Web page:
Following Deadly Airstrike, Ethnic Armed Groups Call for Unified Fight Against Myanmar Junta

By The Irrawaddy 25 October 2022

The Kachin Independence Organization (KIO) has vowed to convert its suffering over a deadly regime airstrike into courage to escalate its battle against Myanmar’s junta, while its allies called on other ethnic armed organizations to step up the fight.

KIO information officer Colonel Naw Bu confirmed to The Irrawaddy on Tuesday that civilians as well as officials of KIO’s armed wing, the Kachin Independence Army (KIA), were among nearly 50 people killed on Sunday evening when junta warplanes attacked a music concert being held to mark the KIO’s 62nd anniversary at a village near Hpakant, Kachin State. At least 55 were injured in the attack and the death toll is expected to rise.

The KIO is a powerful Kachin political organization that has been fighting the Myanmar government and military for greater state autonomy.

The KIO offered condolences for the victims on Tuesday, the organization’s 62nd anniversary, saying only that “many civilians and KIA staff were killed.” Among the victims were prominent musicians and businesspeople invited to the concert.

“We will turn this mournful event into revolutionary courage, accelerating efforts to topple the military regime,” said a statement released by the KIO central committee.

The junta’s military confirmed on Tuesday it was responsible for the attack, calling it “necessary action” against the KIA for collaborating with anti-regime resistance groups to attack regime targets in Kachin State. The KIA has been launching military operations alongside People’s Defense Forces (PDFs) in Kachin State since the coup last year.

The junta also claimed the airstrike targeted a KIA Brigade 9-controlled zone that should have been off-limits to civilians. The KIO said the village attacked was not a KIA base, merely a rest area with some shops.

The Northern Alliance military coalition warned all civilians to beware, as the regime’s actions were worsening day by day, and called on the international community to take urgent action. The alliance includes the KIA, Arakan Army (AA), Myanmar National Democratic Alliance Army (MNDAA) and the Ta’ang National Liberation Army (TNLA).

“Now is the time to be mindful of the regime’s tricks, and other ethnic armed groups should act decisively [against the junta] in unity,” said the alliance.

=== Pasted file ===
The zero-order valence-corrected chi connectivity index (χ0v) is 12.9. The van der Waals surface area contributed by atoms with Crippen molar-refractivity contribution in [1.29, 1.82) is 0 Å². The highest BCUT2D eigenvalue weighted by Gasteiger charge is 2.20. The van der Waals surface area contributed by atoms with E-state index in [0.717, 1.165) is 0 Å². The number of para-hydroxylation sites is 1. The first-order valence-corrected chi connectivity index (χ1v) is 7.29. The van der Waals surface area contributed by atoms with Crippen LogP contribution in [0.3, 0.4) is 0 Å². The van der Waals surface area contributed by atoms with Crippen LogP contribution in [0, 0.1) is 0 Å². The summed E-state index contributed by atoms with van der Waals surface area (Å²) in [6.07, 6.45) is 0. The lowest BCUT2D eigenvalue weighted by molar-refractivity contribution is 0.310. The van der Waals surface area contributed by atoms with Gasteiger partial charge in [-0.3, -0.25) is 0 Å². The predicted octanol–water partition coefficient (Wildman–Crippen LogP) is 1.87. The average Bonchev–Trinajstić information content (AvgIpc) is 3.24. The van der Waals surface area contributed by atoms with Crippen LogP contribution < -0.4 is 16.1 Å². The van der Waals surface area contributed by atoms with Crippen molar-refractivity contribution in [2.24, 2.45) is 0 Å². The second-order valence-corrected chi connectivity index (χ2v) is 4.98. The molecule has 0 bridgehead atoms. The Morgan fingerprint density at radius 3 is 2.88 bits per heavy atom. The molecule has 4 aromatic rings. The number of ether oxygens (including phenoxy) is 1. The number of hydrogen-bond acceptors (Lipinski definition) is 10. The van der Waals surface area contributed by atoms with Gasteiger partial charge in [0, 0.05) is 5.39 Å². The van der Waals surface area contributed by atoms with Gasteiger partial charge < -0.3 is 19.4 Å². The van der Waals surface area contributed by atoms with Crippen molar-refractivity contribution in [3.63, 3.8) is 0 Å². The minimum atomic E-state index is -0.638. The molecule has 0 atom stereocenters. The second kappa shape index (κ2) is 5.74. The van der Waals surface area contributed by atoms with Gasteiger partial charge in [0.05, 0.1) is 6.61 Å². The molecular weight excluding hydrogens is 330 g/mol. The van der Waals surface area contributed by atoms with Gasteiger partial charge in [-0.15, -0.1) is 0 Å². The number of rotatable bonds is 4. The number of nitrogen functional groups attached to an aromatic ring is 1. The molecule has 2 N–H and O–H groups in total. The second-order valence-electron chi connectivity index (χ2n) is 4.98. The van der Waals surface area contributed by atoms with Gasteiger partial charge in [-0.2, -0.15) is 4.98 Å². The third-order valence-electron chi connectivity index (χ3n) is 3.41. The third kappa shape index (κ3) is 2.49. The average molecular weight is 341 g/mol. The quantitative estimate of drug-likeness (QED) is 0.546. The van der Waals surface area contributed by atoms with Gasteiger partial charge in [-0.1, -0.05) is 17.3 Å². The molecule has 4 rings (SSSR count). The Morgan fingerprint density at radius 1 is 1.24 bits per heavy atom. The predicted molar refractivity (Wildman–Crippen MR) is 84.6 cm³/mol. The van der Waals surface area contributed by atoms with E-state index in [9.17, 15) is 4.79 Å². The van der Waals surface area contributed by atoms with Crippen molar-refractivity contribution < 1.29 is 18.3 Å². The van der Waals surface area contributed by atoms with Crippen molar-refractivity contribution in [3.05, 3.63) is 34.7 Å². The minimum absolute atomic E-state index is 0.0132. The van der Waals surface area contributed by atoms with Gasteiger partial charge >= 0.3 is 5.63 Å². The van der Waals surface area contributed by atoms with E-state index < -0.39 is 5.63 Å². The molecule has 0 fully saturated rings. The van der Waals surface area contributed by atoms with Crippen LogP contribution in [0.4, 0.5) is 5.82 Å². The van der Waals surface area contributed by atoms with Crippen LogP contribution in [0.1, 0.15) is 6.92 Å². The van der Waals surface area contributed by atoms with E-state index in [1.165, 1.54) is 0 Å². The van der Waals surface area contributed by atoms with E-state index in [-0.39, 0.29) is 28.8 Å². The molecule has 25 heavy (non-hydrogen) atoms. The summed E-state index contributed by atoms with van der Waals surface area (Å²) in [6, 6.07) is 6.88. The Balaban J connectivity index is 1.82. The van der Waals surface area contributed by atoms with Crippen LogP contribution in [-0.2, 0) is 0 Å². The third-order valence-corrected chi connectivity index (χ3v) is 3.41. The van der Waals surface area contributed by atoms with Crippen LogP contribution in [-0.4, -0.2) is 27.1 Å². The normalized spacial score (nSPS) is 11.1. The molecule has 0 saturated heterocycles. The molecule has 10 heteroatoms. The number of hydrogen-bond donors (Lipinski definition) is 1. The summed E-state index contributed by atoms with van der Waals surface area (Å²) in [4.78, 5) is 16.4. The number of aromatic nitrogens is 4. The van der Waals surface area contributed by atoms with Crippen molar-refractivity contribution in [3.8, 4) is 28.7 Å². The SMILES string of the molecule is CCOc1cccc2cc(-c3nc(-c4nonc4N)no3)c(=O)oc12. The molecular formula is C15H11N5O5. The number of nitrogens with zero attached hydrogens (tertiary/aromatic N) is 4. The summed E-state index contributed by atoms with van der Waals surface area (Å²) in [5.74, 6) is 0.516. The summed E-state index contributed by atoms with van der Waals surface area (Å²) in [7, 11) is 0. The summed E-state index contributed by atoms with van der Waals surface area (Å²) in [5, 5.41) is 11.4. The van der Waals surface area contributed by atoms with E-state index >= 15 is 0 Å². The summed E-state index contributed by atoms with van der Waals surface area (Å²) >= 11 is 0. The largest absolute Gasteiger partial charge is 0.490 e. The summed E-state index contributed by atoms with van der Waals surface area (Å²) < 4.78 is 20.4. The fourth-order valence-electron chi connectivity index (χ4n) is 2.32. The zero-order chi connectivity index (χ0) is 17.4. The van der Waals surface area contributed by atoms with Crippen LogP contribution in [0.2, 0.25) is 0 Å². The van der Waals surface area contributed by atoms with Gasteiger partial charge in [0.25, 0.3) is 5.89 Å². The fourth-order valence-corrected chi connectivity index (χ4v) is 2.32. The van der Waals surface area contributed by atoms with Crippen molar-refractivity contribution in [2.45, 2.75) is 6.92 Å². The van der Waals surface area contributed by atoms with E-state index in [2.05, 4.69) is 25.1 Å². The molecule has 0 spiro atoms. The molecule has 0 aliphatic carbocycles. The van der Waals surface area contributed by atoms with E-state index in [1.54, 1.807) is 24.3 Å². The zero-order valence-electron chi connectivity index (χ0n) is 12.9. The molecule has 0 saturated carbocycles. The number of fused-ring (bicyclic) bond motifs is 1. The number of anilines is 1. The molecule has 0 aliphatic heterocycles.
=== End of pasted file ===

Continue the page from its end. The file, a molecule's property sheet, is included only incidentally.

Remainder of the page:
Earlier this year, the junta launched negotiations with 10 out of 21 ethnic armed organizations (EAOs) that it had invited to peace talks. The Northern Alliance and the country’s oldest EAO, the Karen National Union (KNU), were among those who rejected the invitation, as it excluded the anti-regime National Unity Government and its PDF armed wing.

The EAOs who entered peace talks with the junta are the Restoration Council of Shan State/Shan State Army (RCSS/SSA), Arakan Liberation Party (ALP), New Mon State Party (NMSP), Democratic Karen Buddhist Army (DKBA), the KNU/KNLA Peace Council, Pa-Oh National Liberation Organization (PNLO) and the Lahu Democratic Union (LDU), the United Wa State Army (UWSA), National Democratic Alliance Army (NDAA-Mongla) and Shan State Progressive Party (SSPP).

As of Wednesday, none of these groups had condemned Sunday’s deadly airstrike or expressed condolences for the victims.

On Tuesday, the KNU called the attack a “war crime” and vowed to collaborate with other revolutionary forces to root out military dictatorship in Myanmar. The KNU’s armed wing, the Karen National Liberation Army, has been fighting alongside PDFs against the junta in Karen State since the coup last year.

Meanwhile, the NUG and ousted National League for Democracy called on the United Nations and international community to take action against the junta for “repeatedly committing war crimes akin to genocide.”

On Tuesday, the UN mission in Myanmar said it was deeply concerned and saddened since “What would appear to be excessive and disproportionate use of force by security forces against unarmed civilians is unacceptable.”

Diplomatic missions in Myanmar including Australia, Britain, the United States and European Union members said in a joint statement that the airstrikes underscored the military regime’s responsibility for crisis and instability while disregarding its obligation to protect civilians.